The rest of the paper is arranged as follows. The first part of Section 2 reviews the CMRH(m) method. The construction of the polynomial preconditioner is described in the second part of Section 2, and in the third part, the PCMRH(m) method is developed. We present some numerical experiments to show that the polynomial preconditioner is effective for the CMRH(m) method in Section 3. Section 4 is a simple conclusion.

Throughout the paper, all vectors and matrices are assumed to be real. For a vector , denotes the Euclidean norm , and denotes the maximum norm , where is the th component of a vector , and denotes the absolute value(modulus) of a real(complex) number . For a matrix , denotes the 2-norm. Furthermore, we denote by the th canonical vector of , and the first th columns of an -dimensional identity matrix, and we denote by the pseudoinverse of a matrix .

2. PCMRH(m) Algorithm

2.1. CMRH(m) Algorithm

The principle of CMRH [2] method is to use the Hessenberg process with pivoting to construct a basis of the Krylov subspace : . Precisely, the Hessenberg process produces an unit lower trapezoidal matrix and a upper Hessenberg matrix , such that Then, we find a correction vector , such that Since , we let and have Therefore, a least-squares solution could be obtained from the Krylov subspace by minimizing over , just as in the GMRES method, except that the Hessenberg process is replaced by the Arnoldi process; this is the basic idea of the CMRH method. Since the Hessenberg process will be breakdown if is zero, Sadok [2] uses a pivoting strategy such as in the Gaussian elimination method to avoid such a breakdown, and then the approximating solution can be computing by where satisfies , is an unit lower trapezoidal matrix, and denotes the pseudoinverse of a matrix for more details, see (Algorithm 1) [2].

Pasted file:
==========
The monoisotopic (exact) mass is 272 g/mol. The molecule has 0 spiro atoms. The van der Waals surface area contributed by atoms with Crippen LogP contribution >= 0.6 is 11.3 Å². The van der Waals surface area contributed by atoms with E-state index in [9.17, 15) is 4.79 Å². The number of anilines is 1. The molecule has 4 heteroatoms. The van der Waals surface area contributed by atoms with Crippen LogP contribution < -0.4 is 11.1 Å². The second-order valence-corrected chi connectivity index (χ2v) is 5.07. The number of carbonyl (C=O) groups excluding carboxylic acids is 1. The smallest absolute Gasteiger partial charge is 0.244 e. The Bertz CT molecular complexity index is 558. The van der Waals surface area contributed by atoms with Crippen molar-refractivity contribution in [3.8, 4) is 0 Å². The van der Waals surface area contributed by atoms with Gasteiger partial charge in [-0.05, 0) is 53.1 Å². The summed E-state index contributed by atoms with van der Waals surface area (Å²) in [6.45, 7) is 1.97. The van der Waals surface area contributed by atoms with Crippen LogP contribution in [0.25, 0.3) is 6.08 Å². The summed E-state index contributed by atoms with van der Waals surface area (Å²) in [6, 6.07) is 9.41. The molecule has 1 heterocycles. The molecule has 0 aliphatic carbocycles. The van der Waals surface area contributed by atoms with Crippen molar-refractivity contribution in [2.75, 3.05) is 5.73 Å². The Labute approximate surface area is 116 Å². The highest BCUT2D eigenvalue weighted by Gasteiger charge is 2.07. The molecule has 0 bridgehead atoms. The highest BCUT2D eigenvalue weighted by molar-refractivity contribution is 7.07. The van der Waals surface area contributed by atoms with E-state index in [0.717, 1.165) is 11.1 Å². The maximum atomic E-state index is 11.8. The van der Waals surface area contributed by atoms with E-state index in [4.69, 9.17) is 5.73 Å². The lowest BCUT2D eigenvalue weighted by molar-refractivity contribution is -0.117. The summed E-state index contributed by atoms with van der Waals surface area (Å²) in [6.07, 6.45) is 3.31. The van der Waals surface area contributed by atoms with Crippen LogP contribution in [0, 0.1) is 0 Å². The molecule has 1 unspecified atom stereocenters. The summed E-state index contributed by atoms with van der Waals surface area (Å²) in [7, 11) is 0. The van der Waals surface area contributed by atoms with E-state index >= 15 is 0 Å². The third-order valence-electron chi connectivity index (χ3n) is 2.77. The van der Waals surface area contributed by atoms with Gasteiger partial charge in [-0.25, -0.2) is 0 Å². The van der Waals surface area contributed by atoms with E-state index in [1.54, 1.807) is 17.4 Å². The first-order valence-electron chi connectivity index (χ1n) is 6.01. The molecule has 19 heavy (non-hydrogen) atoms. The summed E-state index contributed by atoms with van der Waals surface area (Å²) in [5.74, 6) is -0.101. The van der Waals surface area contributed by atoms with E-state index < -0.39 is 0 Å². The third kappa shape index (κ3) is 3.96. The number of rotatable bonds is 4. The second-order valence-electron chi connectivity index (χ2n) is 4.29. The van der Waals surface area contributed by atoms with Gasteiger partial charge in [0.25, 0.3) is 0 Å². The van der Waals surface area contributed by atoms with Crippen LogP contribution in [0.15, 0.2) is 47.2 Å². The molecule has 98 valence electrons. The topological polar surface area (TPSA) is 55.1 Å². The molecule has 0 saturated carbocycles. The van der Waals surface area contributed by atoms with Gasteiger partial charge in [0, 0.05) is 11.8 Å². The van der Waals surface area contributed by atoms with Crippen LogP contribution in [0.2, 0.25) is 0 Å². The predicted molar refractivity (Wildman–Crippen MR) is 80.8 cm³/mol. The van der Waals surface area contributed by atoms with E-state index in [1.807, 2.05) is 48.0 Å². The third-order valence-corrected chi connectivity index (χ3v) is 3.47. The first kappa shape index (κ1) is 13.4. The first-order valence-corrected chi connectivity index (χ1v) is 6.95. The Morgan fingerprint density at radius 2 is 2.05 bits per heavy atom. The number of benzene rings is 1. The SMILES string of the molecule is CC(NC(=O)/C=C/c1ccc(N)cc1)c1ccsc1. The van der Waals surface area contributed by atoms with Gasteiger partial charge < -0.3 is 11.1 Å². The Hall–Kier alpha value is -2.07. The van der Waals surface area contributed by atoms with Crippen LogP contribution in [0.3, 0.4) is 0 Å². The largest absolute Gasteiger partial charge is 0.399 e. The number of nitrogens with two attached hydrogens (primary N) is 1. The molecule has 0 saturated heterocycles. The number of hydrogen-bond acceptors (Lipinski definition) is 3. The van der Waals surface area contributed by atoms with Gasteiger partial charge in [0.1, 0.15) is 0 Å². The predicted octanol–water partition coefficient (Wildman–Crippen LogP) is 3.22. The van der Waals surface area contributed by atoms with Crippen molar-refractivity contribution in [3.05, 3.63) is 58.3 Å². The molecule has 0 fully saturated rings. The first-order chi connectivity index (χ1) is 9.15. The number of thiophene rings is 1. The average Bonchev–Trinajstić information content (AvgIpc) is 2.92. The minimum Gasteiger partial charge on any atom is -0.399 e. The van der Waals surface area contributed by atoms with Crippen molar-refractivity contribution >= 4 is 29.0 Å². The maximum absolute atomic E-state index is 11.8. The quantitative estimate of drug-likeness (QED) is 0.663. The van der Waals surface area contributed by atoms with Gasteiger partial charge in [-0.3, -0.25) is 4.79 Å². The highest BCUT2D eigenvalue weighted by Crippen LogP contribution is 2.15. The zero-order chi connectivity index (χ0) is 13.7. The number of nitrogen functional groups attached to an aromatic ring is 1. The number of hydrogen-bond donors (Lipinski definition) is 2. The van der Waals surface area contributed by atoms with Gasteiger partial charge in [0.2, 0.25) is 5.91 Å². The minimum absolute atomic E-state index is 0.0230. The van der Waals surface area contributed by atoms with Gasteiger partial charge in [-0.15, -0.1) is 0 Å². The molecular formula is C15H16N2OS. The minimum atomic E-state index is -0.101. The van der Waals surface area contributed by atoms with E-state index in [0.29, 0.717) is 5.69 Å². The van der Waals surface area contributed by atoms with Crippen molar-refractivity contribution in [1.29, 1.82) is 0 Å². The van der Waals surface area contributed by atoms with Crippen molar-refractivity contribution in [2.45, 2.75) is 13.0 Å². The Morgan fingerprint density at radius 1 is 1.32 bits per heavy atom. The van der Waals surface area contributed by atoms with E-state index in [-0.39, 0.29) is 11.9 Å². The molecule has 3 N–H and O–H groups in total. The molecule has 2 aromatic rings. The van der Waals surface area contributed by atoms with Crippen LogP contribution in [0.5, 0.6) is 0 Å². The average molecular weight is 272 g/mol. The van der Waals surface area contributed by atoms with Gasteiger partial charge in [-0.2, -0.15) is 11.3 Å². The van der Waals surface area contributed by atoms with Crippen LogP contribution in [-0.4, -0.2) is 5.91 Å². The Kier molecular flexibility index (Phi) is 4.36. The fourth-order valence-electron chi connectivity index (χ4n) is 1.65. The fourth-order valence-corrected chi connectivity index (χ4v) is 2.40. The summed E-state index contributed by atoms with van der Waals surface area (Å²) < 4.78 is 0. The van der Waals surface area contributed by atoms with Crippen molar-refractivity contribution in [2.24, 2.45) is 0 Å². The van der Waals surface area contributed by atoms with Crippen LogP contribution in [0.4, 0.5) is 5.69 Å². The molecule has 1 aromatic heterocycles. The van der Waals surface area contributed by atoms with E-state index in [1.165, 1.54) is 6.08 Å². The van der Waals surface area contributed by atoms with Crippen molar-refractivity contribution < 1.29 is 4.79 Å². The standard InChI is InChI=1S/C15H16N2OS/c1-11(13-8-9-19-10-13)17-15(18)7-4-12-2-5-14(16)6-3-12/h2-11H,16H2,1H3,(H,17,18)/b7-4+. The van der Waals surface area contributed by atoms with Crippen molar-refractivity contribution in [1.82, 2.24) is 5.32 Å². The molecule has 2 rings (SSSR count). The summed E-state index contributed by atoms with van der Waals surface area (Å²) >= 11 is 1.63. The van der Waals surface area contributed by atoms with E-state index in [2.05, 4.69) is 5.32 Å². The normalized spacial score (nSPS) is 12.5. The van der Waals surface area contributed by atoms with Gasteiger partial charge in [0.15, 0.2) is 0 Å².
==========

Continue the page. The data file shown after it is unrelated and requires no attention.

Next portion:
Algorithm 1: Hessenberg process with pivoting [2].

The notation “” means as “swap contents”: . As increases, the CMRH method(Hessenberg process with pivot) becomes impractical because of the growth of memory and computational requirement, so it must be remedied by restarting, thus the CMRH(m) algorithm is developed, which is described in (Algorithm 2) [2].

Algorithm 2: CMRH(m) [2].

The main body of Algorithm 2 is the Hessenberg process with pivoting [2], in the last, we get , where minimizes ; this is a little different from the GMRES method because of the pivot strategy used in the Hessenberg process.